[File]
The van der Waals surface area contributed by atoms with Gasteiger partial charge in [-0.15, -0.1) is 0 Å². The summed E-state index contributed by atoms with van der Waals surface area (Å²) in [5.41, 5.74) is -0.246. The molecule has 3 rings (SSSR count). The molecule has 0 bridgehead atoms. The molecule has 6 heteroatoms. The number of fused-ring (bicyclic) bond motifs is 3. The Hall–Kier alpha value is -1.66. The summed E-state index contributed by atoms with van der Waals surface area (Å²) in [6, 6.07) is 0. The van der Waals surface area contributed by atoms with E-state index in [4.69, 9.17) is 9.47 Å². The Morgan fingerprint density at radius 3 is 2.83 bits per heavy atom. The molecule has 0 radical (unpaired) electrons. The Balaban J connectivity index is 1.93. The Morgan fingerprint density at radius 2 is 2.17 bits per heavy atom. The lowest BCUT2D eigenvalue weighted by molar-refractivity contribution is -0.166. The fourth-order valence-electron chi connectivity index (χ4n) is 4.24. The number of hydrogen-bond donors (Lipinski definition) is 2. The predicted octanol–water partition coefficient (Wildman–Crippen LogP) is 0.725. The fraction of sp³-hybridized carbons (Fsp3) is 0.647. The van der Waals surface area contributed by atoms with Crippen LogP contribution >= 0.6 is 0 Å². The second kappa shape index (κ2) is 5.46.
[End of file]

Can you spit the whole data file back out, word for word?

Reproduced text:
The van der Waals surface area contributed by atoms with Gasteiger partial charge in [-0.15, -0.1) is 0 Å². The summed E-state index contributed by atoms with van der Waals surface area (Å²) in [5.41, 5.74) is -0.246. The molecule has 3 rings (SSSR count). The molecule has 0 bridgehead atoms. The molecule has 6 heteroatoms. The number of fused-ring (bicyclic) bond motifs is 3. The Hall–Kier alpha value is -1.66. The summed E-state index contributed by atoms with van der Waals surface area (Å²) in [6, 6.07) is 0. The van der Waals surface area contributed by atoms with E-state index in [4.69, 9.17) is 9.47 Å². The Morgan fingerprint density at radius 3 is 2.83 bits per heavy atom. The molecule has 0 radical (unpaired) electrons. The Balaban J connectivity index is 1.93. The Morgan fingerprint density at radius 2 is 2.17 bits per heavy atom. The lowest BCUT2D eigenvalue weighted by molar-refractivity contribution is -0.166. The fourth-order valence-electron chi connectivity index (χ4n) is 4.24. The number of hydrogen-bond donors (Lipinski definition) is 2. The predicted octanol–water partition coefficient (Wildman–Crippen LogP) is 0.725. The fraction of sp³-hybridized carbons (Fsp3) is 0.647. The van der Waals surface area contributed by atoms with Crippen LogP contribution >= 0.6 is 0 Å². The second kappa shape index (κ2) is 5.46.